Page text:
Willis and I had started playing games on his computer when we were about 8, spending endless hours gunning down the hideous otherworldly creatures and reveling in the pixilated and cartoony gore. Soon Willis had purchased other games and we had become stuck on an endless level of Duke Nukem (an early shooter), and instead of taking down the baddies, we built complex cities with futuristic skyscrapers and massive mansions in SimCity.
With a computer upgrade, we moved to such games as POD, a futuristic racing game with graphics that beat almost all else at that time. When Willis' new computer crashed, after only a month of gaming on it, we went without video games three or four months, and when I went to Willis' house we spent the muggy summer days teasing his dog and reading magazines. When Willis finally ordered his custom PC from an internet company, gaming became more intense, and the realism of the virtual worlds was impressive. With its brand new graphics card, Willis computer was able to render environments that were almost mistakable for a movie or a picture.
As I traded Willis positions at the computer, and the character (named yoyoyo by Willis) respawned, I flopped down on the nearby beige couch and picked up a PC Gamer to read. Finally, after securing a vital point in the map, and driving of a squad of opposing forces, Willis met the same fate as I had: a sniper rifle. It was my turn again, and I walked up the beach, ducking behind cover whenever possible. First I his behing a massive chunk if twisted I-beam, next a fallen log. The roar of gunfire was all around me, ringing in my ears and making me twitch with nervousness as it became closer. A soldier in a tan uniform jumped over the dilapidated stone wall, and I crouched lower in my hiding place so he would not notice me. Since the opposing forces were controlled by people, they were thousands of times smarter that the computer controlled "bots." Lifting a heavy pack of explosives from my backpack, I placed it under the moss covered stone wall we needed to breach, and, with a tap of the keyboard and a twitch of the mouse, hid behind a tree as the charge detonated. Chips of grey stone flew by my hiding place and thudded into the tree. I squinted as the screen flashed with a searing brightness, and an ear shattering thud emanated from the speakers. Troops poured through the gap in the wall to take control of the opposing radio tower. A dorky victory song played, and Willis and I logged of the game server to go get some lunch.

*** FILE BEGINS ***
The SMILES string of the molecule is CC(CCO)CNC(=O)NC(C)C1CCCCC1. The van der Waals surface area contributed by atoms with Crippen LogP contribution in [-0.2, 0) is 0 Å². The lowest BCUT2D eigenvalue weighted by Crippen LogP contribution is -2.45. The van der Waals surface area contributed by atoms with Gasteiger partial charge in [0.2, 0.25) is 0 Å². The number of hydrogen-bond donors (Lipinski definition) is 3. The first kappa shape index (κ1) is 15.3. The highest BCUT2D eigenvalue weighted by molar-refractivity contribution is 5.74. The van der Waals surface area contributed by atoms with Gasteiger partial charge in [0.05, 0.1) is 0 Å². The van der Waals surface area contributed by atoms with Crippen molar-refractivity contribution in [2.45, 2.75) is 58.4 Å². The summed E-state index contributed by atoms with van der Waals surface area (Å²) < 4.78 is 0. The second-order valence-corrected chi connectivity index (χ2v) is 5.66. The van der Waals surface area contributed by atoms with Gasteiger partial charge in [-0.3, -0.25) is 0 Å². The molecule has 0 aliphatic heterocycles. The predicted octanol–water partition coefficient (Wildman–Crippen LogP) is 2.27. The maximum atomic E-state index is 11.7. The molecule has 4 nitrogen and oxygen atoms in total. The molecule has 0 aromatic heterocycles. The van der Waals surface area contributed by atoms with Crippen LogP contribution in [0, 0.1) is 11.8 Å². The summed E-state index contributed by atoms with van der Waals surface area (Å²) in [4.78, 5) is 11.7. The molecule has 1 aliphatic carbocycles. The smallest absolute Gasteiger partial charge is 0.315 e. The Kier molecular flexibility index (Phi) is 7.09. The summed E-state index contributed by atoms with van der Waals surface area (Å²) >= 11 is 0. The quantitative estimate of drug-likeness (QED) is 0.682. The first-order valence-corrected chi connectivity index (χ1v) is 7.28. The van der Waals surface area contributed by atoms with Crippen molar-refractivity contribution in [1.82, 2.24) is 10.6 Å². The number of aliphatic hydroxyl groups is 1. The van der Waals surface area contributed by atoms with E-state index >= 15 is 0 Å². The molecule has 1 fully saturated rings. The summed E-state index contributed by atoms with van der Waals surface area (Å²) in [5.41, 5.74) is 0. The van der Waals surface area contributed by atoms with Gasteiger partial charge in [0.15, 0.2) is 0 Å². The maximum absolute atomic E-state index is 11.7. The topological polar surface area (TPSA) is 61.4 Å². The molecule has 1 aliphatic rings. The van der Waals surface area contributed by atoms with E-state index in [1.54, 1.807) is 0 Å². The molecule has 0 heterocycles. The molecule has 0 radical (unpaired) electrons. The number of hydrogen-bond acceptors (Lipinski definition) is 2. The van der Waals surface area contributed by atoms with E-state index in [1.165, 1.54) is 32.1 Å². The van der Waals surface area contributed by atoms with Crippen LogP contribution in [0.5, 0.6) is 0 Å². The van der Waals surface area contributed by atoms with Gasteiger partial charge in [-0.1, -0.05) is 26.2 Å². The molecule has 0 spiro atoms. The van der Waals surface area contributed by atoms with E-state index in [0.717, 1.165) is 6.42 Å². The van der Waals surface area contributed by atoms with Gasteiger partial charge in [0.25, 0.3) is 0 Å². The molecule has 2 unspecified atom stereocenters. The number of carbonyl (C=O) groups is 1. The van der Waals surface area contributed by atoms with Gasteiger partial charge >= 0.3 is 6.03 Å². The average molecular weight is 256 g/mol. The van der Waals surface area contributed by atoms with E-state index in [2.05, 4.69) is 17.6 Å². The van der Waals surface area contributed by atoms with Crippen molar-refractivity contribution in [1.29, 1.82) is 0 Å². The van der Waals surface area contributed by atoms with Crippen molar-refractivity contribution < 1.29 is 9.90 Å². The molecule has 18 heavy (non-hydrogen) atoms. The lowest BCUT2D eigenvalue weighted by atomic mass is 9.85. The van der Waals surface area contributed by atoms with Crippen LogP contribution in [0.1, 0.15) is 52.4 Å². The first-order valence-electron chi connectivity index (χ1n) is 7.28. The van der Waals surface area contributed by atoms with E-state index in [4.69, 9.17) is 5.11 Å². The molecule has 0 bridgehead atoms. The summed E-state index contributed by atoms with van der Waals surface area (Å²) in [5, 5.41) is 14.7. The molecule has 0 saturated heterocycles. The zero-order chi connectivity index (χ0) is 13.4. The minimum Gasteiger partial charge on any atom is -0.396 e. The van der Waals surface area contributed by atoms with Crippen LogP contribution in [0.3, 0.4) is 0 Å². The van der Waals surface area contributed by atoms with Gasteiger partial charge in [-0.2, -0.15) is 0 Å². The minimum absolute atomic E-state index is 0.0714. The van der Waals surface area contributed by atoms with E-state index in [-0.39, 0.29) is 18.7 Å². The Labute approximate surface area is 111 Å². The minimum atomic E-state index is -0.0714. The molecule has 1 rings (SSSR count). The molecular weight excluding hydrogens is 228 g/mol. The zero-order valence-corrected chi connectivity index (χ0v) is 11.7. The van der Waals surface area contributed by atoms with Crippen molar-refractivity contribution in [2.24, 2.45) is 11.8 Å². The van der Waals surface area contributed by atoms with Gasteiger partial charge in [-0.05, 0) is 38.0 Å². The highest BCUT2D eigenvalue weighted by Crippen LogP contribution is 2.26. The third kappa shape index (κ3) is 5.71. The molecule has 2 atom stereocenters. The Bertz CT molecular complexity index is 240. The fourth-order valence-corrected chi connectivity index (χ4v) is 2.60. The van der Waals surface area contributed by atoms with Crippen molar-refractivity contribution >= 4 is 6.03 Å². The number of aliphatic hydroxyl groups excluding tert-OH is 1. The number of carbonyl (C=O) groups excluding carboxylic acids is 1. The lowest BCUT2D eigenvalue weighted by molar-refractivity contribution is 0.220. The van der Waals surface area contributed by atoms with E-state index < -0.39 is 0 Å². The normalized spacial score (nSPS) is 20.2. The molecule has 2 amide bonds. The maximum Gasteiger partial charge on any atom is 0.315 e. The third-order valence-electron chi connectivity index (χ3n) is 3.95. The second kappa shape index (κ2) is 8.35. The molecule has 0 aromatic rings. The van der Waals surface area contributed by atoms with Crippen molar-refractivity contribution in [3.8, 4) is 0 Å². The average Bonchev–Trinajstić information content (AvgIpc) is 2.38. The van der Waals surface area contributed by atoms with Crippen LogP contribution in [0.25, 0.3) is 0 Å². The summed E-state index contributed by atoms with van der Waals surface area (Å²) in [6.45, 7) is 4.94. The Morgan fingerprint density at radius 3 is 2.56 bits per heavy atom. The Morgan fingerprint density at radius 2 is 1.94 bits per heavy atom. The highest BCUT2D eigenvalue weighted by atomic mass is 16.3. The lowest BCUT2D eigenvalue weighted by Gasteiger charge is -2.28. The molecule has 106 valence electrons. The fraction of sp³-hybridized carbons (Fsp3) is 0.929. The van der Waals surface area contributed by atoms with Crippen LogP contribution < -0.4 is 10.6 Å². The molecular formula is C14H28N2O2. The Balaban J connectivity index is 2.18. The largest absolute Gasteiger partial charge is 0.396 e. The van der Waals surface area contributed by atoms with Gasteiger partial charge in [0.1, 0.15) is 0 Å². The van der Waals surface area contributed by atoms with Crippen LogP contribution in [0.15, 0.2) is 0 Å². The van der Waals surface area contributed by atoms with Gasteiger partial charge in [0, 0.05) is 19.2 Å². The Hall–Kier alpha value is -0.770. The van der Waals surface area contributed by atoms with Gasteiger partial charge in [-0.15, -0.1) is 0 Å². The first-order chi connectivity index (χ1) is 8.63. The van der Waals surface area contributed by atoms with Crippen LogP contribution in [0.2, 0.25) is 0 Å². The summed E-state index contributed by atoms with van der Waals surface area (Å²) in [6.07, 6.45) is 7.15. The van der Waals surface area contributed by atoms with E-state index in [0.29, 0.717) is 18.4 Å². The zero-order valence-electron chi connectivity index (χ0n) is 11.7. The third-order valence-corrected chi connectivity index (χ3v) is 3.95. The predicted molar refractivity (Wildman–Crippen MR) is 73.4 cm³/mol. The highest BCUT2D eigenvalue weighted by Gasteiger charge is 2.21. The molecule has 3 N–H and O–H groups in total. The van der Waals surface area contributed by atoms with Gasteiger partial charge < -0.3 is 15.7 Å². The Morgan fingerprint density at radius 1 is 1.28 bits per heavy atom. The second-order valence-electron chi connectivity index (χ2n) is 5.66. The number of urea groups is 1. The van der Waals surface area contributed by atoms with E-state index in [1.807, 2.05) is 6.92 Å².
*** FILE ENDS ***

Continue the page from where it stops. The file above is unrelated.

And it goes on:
The Day of Defeat servers were shutting down, so Willis and I were stuck playing a single player game. Morrowind was a completely different world from the war torn battlefields of Day of Defeat. Rolling grassy hills led into a forest outside the quaint town of Balmora. My character sported a small enchanted dagger, gleaming faintly in the twin suns of Vvardenfell, and a small rucksack filled with potions.
"Okay Ian, my turn." Willis said bluntly from behind me. I had just finished picking a lock on an ancient, rotting treasure chest in the virtual world, and I was eager to see the riches, but I reluctantly moved from the computer chair. Willis started up the game with one of his characters, a fighter, and proceeded to continue a job he had gotten from a guildmaster.
My eyes blurry from looking at the monitor for so long, I went to play with Willis' dog. Willis and I made some dinner, and hung out for a while. Willis played his electric bass, and I read....but soon we were both drawn to the computer again. People had started up some Day of Defeat servers as they returned home from work, and I logged onto the fastest one I could find. Gripping my small assault rifle, I crawled through a claustrophobic and gritty trench, approaching the site of a towering enemy mortar cannon, in the virtual world.